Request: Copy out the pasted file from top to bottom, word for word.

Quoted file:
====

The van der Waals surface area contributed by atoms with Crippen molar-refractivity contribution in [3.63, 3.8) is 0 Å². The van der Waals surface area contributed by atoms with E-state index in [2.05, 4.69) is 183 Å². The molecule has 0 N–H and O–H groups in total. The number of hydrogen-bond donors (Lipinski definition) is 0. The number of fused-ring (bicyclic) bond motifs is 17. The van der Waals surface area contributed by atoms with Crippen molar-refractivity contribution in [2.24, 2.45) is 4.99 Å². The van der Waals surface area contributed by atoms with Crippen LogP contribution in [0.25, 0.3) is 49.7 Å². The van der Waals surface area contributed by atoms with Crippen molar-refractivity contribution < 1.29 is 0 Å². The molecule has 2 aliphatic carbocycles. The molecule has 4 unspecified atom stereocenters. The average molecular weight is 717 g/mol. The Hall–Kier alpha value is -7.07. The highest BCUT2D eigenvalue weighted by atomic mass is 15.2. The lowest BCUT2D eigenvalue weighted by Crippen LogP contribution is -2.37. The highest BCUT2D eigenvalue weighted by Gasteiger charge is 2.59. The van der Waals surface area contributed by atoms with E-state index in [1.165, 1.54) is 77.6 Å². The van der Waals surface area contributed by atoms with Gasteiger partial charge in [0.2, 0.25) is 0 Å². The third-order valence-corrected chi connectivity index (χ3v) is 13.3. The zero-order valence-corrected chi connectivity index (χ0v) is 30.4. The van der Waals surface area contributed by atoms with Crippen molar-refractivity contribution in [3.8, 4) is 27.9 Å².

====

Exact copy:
The van der Waals surface area contributed by atoms with Crippen molar-refractivity contribution in [3.63, 3.8) is 0 Å². The van der Waals surface area contributed by atoms with E-state index in [2.05, 4.69) is 183 Å². The molecule has 0 N–H and O–H groups in total. The number of hydrogen-bond donors (Lipinski definition) is 0. The number of fused-ring (bicyclic) bond motifs is 17. The van der Waals surface area contributed by atoms with Crippen molar-refractivity contribution in [2.24, 2.45) is 4.99 Å². The van der Waals surface area contributed by atoms with Crippen LogP contribution in [0.25, 0.3) is 49.7 Å². The van der Waals surface area contributed by atoms with Crippen molar-refractivity contribution < 1.29 is 0 Å². The molecule has 2 aliphatic carbocycles. The molecule has 4 unspecified atom stereocenters. The average molecular weight is 717 g/mol. The Hall–Kier alpha value is -7.07. The highest BCUT2D eigenvalue weighted by atomic mass is 15.2. The lowest BCUT2D eigenvalue weighted by Crippen LogP contribution is -2.37. The highest BCUT2D eigenvalue weighted by Gasteiger charge is 2.59. The van der Waals surface area contributed by atoms with E-state index in [1.165, 1.54) is 77.6 Å². The van der Waals surface area contributed by atoms with Gasteiger partial charge in [0.2, 0.25) is 0 Å². The third-order valence-corrected chi connectivity index (χ3v) is 13.3. The zero-order valence-corrected chi connectivity index (χ0v) is 30.4. The van der Waals surface area contributed by atoms with Crippen molar-refractivity contribution in [3.8, 4) is 27.9 Å².